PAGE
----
How to set up SSH on your machine from scratch and configure SSH access on your GitHub account. So you can do a clone, push and pull action using SSH repo URLs.

  • GitHub cheatsheet in my Dev Cheatsheets

Why

You need access to a repo to do clone, push, or pull it.

  • For the HTTP URL of a private repos or altering a public repo, you would have to enter your GitHub password each time and also your OTP if you use that. The downside is that this password can be used on other machines (such as by a stranger). And you have to enter your password each time (unless you opt to have it remembered for say 5 min). e.g.
      $ git clone https://github.com/MichaelCurrin/code-cookbook.git
    
  • If you set up GitHub SSH access and use an SSH URL instead, you’ll have something more secure as they key will only work on your machine (provided you don’t share your private key on other machines). e.g.
      $ git clone git@github.com:MichaelCurrin/code-cookbook.git
    

So using an HTTP URL is less secure as it needs a password or token. Using an SSH URL means you allow an SSH key-pair for a specific device.

Steps

1. Generate keys

  1. Follow the Install SSH recipe to install SSH tool on your machine.
  2. Follow the SSH keys recipe to generate a pair of SSH keys.

2. View keys

View your public key - the one with .pub extension. Copy it, as you’ll need to paste it in the next section.

$ view ~/.ssh/id_rsa.pub

You will also have a private key as ~/.ssh/id_rsa, though you don’t need to access this directly and this should never be shared.

3. Add public key to GitHub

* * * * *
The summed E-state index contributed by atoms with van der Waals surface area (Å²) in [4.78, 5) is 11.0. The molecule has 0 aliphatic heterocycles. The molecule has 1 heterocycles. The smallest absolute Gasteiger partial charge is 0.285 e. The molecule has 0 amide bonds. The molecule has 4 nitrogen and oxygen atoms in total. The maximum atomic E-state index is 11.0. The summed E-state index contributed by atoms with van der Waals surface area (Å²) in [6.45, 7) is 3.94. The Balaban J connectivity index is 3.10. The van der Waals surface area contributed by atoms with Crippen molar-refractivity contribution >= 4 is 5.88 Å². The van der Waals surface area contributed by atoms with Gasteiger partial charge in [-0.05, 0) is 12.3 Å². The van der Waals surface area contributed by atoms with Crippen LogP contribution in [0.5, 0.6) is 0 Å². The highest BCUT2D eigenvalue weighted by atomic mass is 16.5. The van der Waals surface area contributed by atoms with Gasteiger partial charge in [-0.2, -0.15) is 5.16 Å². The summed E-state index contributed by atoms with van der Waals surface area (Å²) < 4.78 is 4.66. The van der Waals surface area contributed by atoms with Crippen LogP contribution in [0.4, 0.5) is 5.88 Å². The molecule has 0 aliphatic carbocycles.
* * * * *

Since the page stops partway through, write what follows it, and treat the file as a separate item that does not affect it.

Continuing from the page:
1. Login to GitHub account.
  2. Go to the SSH keys page
  3. Create a new SSH key.
  4. Give a title as description of your name (like Michael or mcurrin) and host (like Mac or Dell). e.g. Michael Dell. This can be renamed later easily.
  5. Paste the public key copied from the previous section and save.

That is based on this tutorial in the GitHub docs.

4. Use it

Go to a repo on GitHub.

Find the clone URL on the repo. Make sure to pick the SSH option.

Clone the URL locally.

e.g.

$ git clone git@github.com:MichaelCurrin/code-cookbook.git

Use multiple SSH keys

Note each GitHub account must have its own SSH key. I tried using the same SSH key on two GitHub accounts and got an error that it was still in use.

If you want to start using a second GitHub account, do the following:

  1. Generate a new SSH key pair. Use the same command as before in SSH keys but follow the prompts to choose a new name e.g. id_rsa_abc.
  2. Copy the value of the public key.
  3. Add the public key to your GitHub account.
  4. Configure Git to use the new key.
     Host github.com
         IdentityFile ~/.ssh/id_rsa_abc
    
  5. Do you clone or other Git commands.

This will stop using the old one until you switch it back. Alternatively you can try Add key to SSH agent in SSH keys guide and see if you can get the agent to recognize both keys but that might not be possible. Unless maybe the HostName or Host are setup for the org e.g. github.com/my-org.